Then why is "longa" not in the accusative. The link demonstrates this, but doesn't explain why.
Like other sentences that contain "estas", there is no accusative direct object "-n". "Metron" takes the -n simply because -n is used with measurement. "-N" is used for a few other purposes that are not related to Direct Objects. Measurement is one of those other purposes.
According to Bertilo Wennergren (member of Academy of Esperanto): "The typical role of the accusative is to mark the direct object, but accusative has other uses too. That's standard terminology. "Accusative" is the name of a case. Cases have various uses.
"Somehow the idea that only N for direct object can be called "accusative" has spread a lot. It's however not correct." https://www.facebook.com/groups/duolingo.esperanto.learners/permalink/564207133741308/?comment_id=564211870407501&comment_tracking=%7B%22tn%22%3A%22R2%22%7D
I forgot to add that, personally, I have never seen a logical explanation as to exactly why a unit of measure would need to marked with an "-n". I do understand the logic of marking direct objects, and surely there must be some logic explaining the marking of measurements.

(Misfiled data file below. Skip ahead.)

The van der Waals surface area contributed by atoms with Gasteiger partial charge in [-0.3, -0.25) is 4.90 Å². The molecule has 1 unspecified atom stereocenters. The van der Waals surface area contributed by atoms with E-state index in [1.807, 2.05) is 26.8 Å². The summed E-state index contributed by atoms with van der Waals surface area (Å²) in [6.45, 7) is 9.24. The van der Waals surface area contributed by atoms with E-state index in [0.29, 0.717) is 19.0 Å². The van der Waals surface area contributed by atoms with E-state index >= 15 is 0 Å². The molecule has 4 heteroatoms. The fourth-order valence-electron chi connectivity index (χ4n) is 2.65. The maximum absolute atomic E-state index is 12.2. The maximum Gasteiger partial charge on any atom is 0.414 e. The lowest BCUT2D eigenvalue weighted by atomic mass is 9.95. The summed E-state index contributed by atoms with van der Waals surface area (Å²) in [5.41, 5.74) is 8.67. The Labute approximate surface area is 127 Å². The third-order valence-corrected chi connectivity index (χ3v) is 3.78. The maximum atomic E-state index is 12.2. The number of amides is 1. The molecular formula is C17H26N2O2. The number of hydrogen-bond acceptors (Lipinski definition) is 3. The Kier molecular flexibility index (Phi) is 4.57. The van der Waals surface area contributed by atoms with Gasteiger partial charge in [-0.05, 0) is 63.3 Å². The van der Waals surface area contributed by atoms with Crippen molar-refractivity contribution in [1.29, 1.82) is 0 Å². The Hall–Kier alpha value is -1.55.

Perhaps it stems from Latin usage; see https://la.wikipedia.org/wiki/Accusativus#Accusativus_mensurae
However, it needs further evidence to state whether this usage of accusative in Esperanto was herited from Latin.
It would make sense... so why not! (Except, "longo" means length - "longeco" roughly meaning "the quality of being long" so is for remarking rather than measuring.)
I put in "That thread is one meter" snd Duo is like "Nu. You forgot the long."
Well, I'm glad I'm not the only one fretting about this. I only knew of two uses for the -n
1. direct object and 2. to show movement towards. I have also come across "Mi venos lundon" - "I shall come (on) Monday"